The 43 acres of state-owned land at Belmont Park will...

The 43 acres of state-owned land at Belmont Park will be developed into an arena for the Islanders. Credit: Office of the Governor / Kevin P. Coughlin

The community will get an opportunity to provide input into the planned Islanders arena at Belmont Park at two public meetings on the same day next month in Elmont, state officials said Tuesday.

The meetings are scheduled to start at 3:30 p.m. and 6:30 p.m. on March 22 at Elmont Memorial Library, representing the start of the most significant stage in Empire State Development’s lengthy environmental review before breaking ground.

The meetings were announced Tuesday in a 32-page notice posted on Empire State Development’s website and in an advertisement by the agency in Newsday’s print editions.

Gov. Andrew M. Cuomo announced in December that a development team led by the Islanders will invest $1 billion in private funds to transform Belmont into a state-of-the-art sports and entertainment destination.

The Islanders’ group, called New York Arena Partners, includes Sterling Project Development, a real estate firm run by the Mets’ Wilpon family, and Oak View Group, an arena development company backed financially by Madison Square Garden.

Cuomo said the project calls for an 18,000-seat arena, 435,000 square feet of retail stores, restaurants and a movie theater, a hotel and nearly 6 acres of outdoor recreation space, including 10,000 square feet of community space.

Empire State Development, the state’s primary business development agency, has said it expects the environmental review analysis to take 12 to 16 months.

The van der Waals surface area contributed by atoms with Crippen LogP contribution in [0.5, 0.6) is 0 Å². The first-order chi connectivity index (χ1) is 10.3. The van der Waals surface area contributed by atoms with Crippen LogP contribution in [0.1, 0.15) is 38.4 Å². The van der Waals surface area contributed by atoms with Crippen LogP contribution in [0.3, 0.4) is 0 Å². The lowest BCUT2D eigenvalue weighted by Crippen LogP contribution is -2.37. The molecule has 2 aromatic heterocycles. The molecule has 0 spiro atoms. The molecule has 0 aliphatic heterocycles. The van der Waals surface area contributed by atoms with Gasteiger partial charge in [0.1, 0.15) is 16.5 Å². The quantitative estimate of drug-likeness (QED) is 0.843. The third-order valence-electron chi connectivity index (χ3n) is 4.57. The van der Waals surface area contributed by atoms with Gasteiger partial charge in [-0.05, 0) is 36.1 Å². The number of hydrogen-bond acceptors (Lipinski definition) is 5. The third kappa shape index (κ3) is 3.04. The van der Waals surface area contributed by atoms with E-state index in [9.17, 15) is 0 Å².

The 32-page public notice says it expects construction of the project to begin in 2019 and last 28 months “with full build-out of all project components in 2021.”

A Newsday analysis of the state approval and construction process as well as interviews with people involved in the project indicate that at least 38 months would be needed before the arena could be ready.

The public notice also provides new details about the project.

A proposed 250-room hotel would stand 265 feet, or about 24 stories, providing views of the racetrack and the 102-foot-high grandstand.

Also, two project layouts are under consideration, the notice says.

The major difference between the options, according to the public notice, is the location of “350,000 gross square footage of luxury outlet stores,” and how that development would affect the layout of the parking lots.

The first option places the retail village next to the arena and hotel on the north side of Hempstead Turnpike and includes about 1,340 parking spaces by the arena.

The second option has the retail area located south of Hempstead Turnpike on what’s now the large parking lot next to the Cross Island Parkway.

This option decreases parking next to the arena to 500 spaces but increases the publicly available space from 1.2 acres to 2 acres. The total number of parking spaces in the second option is 2,200, down from 3,699 in the first option.

Additional parking for either option is located north of the track in what’s now unpaved land.

“The Applicant is currently seeking community input and is consulting with retail specialists to understand how to optimize the arrangement of uses for the Proposed Project’s visitors,” according to the public notice.

The 32-page notice also says the developers anticipate more than 150 events at the arena per year, including 41 Islanders home games, 50 major events such as a concert, 80 midsize events such as Disney on Ice, and 39 smaller events such as conferences.

The proposed 30,000-square-foot office space included in the plan will be used primarily by the Islanders’ staff, according to the notice.

The community facility, meanwhile, would focus on education and career development with an emphasis on jobs in audio and light technology, sports, music, retail, event management, tourism and hospitality, the document states. More than 6 acres of land would also be devoted to open space, the notice said, including walking trails, basketball courts and turf fields.

With Robert Brodsky

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